I feel like I can make a difference 1 7 14 27 3.37
I am encouraged to take responsibility 0 2 16 30 3.58
It is OK to make mistakes 0 4 9 36 3.65
N = 49

Table 6 outlines participants' perceptions of STEM, as a broader concept. The majority stated that science is one of their favorite subjects. They perform science activities for enjoyment and would like a job related to science. Most of the participants indicated they take science for reasons other than they have to or it will help them in the future. These findings illustrate a strong interest in science and participating in future science activities.

Table 6.
Please Indicate the Extent to Which You Agree or Disagree with the Following Statements (2012 data)

Question Strongly Disagree Disagree Agree Strongly Agree Responses Mean
When I graduate from high school, I would like to have a job related to science 1 13 13 20 47 3.11
Science is one of my favorite subjects 3 9 17 19 48 3.08
I do science related activities that are not for schoolwork 3 11 20 12 46 2.89
I take science only because I have to 19 18 8 3 48 1.90
I take science only because it will help me in the future 12 15 12 8 47 2.34

Thus far, the most successful STEM Institute projects resulted in a community action, video, demonstration, club, or map. All of these projects have a strong community service/service learning aspect. Table 7 signifies that most STEM Institute participants have a history of helping with science-related community service projects.

Table 7.
In the Past Year, Have You Done Any of the Following Things? (2012 data)

Question Yes No Responses Mean Percent National findings
Helped with a community service project that related to science (for example: planted trees or gardens, road or stream clean-up, recycling) 39 8 47 1.17 83 70
Used science tools to help the community (for example: mapped with GIS, tested water quality) 19 29 48 1.60 40 33
Taught others about science (for example: demonstrated, gave presentation at community meeting or at school) 28 20 48 1.42 58 56
Organized or led science-related events (for example: science fair, environmental fair) 19 29 48 1.60 40 35

Discussion: STEM Institute and the 4-H Essential Elements Criteria

As is evident in the survey questions, the STEM Institute accommodates the Eight Essential Elements. On average, the program (Table 4) and greater context (Tables 5, 6, and 7) are small, initial indicators that the criteria are being supported. Longitudinal data would greatly strengthen any possible relationships between the STEM Institute and participant outcomes.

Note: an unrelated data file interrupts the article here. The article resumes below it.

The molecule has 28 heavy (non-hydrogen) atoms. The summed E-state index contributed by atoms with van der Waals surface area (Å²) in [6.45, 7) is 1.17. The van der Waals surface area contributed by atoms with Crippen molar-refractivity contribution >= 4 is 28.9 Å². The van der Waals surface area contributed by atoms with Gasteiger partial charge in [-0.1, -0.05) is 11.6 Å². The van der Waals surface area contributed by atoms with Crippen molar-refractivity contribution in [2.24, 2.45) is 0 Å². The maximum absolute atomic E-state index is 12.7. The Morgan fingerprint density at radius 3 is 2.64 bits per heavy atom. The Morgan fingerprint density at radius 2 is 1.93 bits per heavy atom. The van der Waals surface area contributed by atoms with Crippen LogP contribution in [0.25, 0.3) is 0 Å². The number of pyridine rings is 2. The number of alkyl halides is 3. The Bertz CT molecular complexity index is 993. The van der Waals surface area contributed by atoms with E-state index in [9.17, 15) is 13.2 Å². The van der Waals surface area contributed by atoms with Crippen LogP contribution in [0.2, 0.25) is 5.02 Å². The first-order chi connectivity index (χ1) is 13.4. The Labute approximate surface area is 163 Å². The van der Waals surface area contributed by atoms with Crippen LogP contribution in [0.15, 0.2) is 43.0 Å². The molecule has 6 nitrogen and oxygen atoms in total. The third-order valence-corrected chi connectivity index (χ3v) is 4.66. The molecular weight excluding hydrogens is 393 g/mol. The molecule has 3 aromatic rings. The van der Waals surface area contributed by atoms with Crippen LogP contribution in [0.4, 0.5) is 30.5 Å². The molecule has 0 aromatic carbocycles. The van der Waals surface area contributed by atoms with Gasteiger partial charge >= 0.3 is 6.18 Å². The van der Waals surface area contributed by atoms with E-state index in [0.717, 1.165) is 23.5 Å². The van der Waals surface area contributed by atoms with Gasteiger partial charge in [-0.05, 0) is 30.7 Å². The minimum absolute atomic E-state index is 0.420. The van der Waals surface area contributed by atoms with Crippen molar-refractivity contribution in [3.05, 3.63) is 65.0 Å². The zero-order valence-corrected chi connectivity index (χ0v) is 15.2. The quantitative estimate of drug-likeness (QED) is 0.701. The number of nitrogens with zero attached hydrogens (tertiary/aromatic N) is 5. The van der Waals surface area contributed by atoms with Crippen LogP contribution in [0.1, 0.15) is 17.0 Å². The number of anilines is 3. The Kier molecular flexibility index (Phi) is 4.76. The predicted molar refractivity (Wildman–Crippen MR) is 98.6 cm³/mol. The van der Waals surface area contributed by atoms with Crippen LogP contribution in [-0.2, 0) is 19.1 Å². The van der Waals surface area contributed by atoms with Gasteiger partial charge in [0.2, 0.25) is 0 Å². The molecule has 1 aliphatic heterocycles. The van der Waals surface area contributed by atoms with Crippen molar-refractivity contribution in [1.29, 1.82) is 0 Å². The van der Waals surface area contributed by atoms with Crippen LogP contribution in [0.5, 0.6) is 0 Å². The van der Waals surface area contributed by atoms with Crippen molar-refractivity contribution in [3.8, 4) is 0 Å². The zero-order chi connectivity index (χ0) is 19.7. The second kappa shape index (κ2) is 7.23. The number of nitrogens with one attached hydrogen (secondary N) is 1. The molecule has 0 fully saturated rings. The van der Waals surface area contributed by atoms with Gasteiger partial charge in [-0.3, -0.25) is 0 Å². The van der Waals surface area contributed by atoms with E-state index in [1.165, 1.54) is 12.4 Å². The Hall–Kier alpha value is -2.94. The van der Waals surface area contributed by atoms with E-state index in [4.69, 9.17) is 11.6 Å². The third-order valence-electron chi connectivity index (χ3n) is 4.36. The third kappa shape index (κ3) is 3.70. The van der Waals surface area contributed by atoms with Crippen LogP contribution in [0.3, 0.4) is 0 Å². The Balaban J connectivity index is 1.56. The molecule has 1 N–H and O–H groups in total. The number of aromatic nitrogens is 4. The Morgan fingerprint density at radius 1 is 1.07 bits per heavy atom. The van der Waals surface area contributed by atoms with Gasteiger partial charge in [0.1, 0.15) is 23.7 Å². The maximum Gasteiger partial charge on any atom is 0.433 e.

Regardless, the STEM Institute was successful at supporting the 4-H Eight Essential Elements. The youth were building relationships with positive, caring adults as they learned side-by-side with their adult county educators, volunteers, and faculty. The youth-adult partnerships fostered mutuality in learning, teaching, and action, as emphasized by Camino (2000) and Jones and Perkins (2005).

The STEM Institute modeled a safe environment where participants were not only protected from harm, but were allowed to express themselves and their ideas freely. The STEM Institute was an inclusive environment as it was open to anyone interested in the topics presented. Upon return to home counties, the adult leaders insured that the teams continued to work in safe and inclusive environments established during the STEM Institute.

Participants were engaged in learning in that they were able to self-select into a STEM Institute tract, learn as a team, and then participate in a mandatory debriefing session where participants presented their work. Teams attended training, developed a program implementation plan, and worked together upon returning to their home community or county. The teams have embraced the process. By working with other community organizations, the teams discover that they can participate in the future by initiating change and serving on the community level.

Participants are provided an opportunity for mastery in that they are able to develop a project based on their campus experience and deliver it in their communities. Opportunity to see oneself as an active participant in the future is inherent to the STEM curricula. Opportunity for self-determination is presented though self-reflection, goal setting, and project achievement. Finally, the opportunity to value and practice service for others is fulfilled as students return to their communities to provide a meaningful service based on their STEM Institute experience.


Between 2008 and 2012, a total of 78 teams have participated in the STEM Institute. Participants included 128 adults and 274 youth. Faculty and staff provided expertise in tracts, with many returning from year to year to ensure continuity. The 4-H STEM Institute has trained youth-adult teams and challenged them to design and implement science, technology, engineering, and math projects. The most successful projects are youth-driven and adult-facilitated, use local partners as mentors or funders, and may take a year or longer to develop. The STEM Institute has effectively given participants the knowledge and confidence needed to return to their home communities and start STEM-based clubs. Participants apply their newfound knowledge towards community service and enhancement.

The STEM Institute may play a role in encouraging youth to become part of the next generation of STEM professionals. If faculty, staff, volunteers, or youth want to replicate the STEM Institute, consider using the 4-H Eight Essential Elements as the framework to structure programming. Using the Eight Essential Elements framework will help ensure quality STEM educational programs, participant retention, and successful community projects led by youth leaders.